Children’s rights on the big screen‘Dumbo’ and ‘La vida d’en Carbassó’ are the films being shown in the family sessions for this year’s film cycle on the rights of children, which also opens up to a teenage audience for the first time with the film ‘Les vides de Grace’.
This year’s cycle, entitled ‘Barcelona looks after children’, returns to the Cinemes Girona in November with a new version of Dumbo, directed by Tim Burton and first shown at the end of March this year. The other young children’s film is the highly acclaimed stop-motion work La vida d’en Carbassó, an adaptation of the Gilles Paris novel Autobiographie d’une courgette.
Besides these two family sessions, the cycle opens up to teenagers for the first time with Les vides de Grace, a work which sees Brie Larson shine in the role of supervisor at a reception centre for teenagers in vulnerable situations.
The sessions, free with prior registration, are:
Dumbo: Sundays 10 and 24 November at 11 am.
The film covers children’s rights to:
- Receive care and protection in situations of discrimination and helplessness.
- Be treated with respect, consideration and solidarity, particularly when they are in situations of vulnerability.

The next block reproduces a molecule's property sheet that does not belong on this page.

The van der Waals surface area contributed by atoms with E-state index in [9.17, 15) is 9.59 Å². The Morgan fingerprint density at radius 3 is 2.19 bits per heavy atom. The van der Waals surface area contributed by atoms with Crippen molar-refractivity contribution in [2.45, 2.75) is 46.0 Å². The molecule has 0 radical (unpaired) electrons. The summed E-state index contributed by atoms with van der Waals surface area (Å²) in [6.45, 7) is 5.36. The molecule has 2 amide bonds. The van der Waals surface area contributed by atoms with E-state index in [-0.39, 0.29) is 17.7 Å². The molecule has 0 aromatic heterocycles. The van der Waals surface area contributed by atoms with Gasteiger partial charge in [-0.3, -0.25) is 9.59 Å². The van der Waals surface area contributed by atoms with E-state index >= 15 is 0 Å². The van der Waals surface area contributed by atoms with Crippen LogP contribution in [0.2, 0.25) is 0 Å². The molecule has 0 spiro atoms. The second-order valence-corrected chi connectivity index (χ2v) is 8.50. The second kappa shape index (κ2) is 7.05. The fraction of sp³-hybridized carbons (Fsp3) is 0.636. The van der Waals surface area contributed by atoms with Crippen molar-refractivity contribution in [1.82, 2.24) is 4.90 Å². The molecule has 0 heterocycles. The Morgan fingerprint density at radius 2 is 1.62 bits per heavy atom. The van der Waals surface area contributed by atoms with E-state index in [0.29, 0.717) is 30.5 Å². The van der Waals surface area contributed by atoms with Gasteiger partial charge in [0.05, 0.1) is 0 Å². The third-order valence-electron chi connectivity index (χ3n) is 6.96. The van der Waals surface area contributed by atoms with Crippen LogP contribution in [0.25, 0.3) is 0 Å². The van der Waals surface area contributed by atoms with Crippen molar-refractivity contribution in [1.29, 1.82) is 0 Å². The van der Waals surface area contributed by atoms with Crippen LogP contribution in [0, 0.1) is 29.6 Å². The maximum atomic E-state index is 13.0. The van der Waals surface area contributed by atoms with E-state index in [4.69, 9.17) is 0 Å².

La vida d’en Carbassó: Sundays 17 November and 1 December at 11 am.
The film covers the rights of:
- Unprotected children to be looked after by the authorities and offered a foster family.
- Children suffering violence or any type of abuse to receive specific care and be attended to by reparation programmes.
Les vides de Grace: Sunday 24 November at 11.30 am.
The film covers:
- Children’s right to be offered protection from public institutions against any sort of ill treatment or physical, psychological or sexual abuse.
- The right of children who suffer ill treatment to be cared for by public service and helped to recover physically and psychologically, and to have access to suitable social inclusion processes.
The film cycle on children’s rights is an educational programme designed to encourage reflection on the rights and duties of young children with a selection of films. For the last ten years the cycle has been inviting families to take part in an activity combining leisure and learning with the aim of stimulating dialogue and debate among youngsters.